U.S. Representative Mike Doyle (PA-14) today questioned Congressional witnesses about the wisdom of allowing the public sale of surplus military equipment that is most likely to be used by criminals.
"Richard Poplawski was wearing a military grade bullet-proof vest during the recent shoot-out with the Pittsburgh Police that left three officers dead," Congressman Doyle observed. "There's no legitimate civilian need for such equipment, but its widespread availability puts law-abiding citizens and local law enforcement officers in serious danger."
On April 4, 2009, Richard Poplawski ambushed and fatally shot three police officers responding to a domestic dispute complaint in the Stanton Heights neighborhood of Pittsburgh. He continued firing at other police officers for several hours before finally surrendering to police. During the standoff he wore a military grade bulletproof vest, and he only surrendered after being wounded in the leg.
Congressman Doyle questioned witnesses at a hearing on the commercial sale of military technologies held today by the House Energy and Commerce Committee's Subcommittee on Oversight and Investigations. The hearing showcased the results of a Government Accountability Office investigation which concluded that current federal laws governing the sale of such technology put the public at unjustified risk.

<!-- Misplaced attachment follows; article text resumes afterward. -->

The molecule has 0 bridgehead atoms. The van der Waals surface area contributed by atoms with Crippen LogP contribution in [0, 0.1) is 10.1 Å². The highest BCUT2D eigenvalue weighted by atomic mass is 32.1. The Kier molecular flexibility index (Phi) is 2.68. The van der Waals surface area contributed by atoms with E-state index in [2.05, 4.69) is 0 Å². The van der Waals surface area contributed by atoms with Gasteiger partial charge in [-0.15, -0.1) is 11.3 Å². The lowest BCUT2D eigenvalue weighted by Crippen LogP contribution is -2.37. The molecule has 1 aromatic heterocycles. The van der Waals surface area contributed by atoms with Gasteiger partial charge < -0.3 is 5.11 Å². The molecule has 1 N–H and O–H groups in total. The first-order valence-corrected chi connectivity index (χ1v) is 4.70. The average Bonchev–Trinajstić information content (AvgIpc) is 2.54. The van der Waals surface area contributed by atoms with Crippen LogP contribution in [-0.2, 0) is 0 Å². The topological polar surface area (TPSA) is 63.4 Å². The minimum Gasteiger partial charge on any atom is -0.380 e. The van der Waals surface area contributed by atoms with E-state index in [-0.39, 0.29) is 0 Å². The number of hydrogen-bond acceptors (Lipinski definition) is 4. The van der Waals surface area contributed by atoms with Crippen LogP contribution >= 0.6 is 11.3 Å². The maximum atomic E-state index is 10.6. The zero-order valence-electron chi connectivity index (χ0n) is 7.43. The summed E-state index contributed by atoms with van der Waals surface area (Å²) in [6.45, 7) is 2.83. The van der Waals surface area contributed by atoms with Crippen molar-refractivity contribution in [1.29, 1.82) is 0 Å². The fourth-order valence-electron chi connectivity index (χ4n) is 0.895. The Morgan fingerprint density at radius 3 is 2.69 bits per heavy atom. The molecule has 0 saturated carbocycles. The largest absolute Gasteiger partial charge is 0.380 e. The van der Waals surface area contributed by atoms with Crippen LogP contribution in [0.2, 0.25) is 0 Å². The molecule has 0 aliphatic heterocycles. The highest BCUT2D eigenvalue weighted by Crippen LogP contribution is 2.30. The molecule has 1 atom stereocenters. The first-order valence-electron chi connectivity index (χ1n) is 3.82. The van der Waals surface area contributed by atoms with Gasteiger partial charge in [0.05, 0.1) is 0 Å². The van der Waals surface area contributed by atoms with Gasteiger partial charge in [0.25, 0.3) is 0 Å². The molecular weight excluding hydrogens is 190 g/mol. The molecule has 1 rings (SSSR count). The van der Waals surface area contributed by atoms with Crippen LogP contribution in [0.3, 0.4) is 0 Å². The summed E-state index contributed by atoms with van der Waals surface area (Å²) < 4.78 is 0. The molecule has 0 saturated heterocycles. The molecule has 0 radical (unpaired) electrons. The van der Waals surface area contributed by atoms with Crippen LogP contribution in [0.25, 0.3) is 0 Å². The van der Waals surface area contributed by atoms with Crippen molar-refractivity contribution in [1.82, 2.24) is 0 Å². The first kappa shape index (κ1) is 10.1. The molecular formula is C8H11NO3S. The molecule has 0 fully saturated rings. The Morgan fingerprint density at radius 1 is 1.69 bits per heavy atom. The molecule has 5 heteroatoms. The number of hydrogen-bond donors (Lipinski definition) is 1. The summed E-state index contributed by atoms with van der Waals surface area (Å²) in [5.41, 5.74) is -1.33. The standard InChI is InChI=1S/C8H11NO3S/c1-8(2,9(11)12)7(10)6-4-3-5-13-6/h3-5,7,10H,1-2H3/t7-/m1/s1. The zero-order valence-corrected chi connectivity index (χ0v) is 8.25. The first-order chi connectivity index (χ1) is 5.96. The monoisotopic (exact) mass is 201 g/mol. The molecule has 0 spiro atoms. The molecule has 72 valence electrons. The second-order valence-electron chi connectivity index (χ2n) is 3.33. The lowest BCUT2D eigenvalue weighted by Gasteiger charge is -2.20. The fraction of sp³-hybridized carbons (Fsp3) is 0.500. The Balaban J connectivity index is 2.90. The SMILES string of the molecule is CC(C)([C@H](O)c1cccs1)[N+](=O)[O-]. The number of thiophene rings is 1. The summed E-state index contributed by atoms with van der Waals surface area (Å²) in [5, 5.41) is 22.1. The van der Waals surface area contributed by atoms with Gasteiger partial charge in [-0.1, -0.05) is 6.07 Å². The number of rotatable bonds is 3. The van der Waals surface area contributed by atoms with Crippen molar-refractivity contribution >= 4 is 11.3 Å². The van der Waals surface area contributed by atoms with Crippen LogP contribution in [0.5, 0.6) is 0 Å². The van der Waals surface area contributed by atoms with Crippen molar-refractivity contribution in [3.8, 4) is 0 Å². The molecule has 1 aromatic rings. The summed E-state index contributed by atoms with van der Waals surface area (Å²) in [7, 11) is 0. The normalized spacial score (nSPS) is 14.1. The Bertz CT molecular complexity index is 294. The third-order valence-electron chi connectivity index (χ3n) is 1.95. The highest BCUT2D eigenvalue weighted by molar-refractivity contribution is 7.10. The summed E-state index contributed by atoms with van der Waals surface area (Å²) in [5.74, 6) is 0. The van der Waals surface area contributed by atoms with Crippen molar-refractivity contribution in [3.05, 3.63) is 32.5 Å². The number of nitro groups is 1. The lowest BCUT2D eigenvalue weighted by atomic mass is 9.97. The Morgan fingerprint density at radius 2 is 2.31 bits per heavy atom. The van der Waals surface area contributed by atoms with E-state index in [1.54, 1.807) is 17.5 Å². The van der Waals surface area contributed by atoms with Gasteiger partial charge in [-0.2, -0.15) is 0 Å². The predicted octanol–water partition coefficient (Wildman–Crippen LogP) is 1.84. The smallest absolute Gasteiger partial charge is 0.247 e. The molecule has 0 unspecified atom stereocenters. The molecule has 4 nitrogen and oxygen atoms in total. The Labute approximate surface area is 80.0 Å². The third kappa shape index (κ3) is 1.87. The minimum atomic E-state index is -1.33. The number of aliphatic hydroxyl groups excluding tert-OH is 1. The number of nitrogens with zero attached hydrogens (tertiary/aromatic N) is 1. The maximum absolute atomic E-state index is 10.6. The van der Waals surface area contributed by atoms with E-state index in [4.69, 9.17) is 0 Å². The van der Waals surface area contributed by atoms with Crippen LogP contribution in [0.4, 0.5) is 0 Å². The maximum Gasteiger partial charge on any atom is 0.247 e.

The GAO report found that sensitive dual-use and military technology can be easily and legally purchased from manufacturers and distributors within the United States and illegally exported without detection
"There is no reason why criminals should be able to buy bulletproof vests for use on our streets or why terrorists overseas should be able to buy them and use them against us," Congressman Doyle said. "For the sake of the brave Americans who keep our country and communities safe, we must do more to keep such equipment out of the hands of criminals, terrorists, and rogue nations."
Congressman Doyle said "I believe that greater restrictions on the sale of military technology to the public are clearly called for, but that's only one part of what we need to do to reduce the epidemic of violence in our country. First and foremost, we clearly need tougher gun control laws. Reinstatement of the federal assault gun ban would limit the availability of weapons like the AK-47 that Richard Poplawski used to kill officers Kelly, Mayhle, and Sciullo - and more thorough background checks and better records could prevent unstable individuals like Mr. Poplawski from securing such powerful weapons."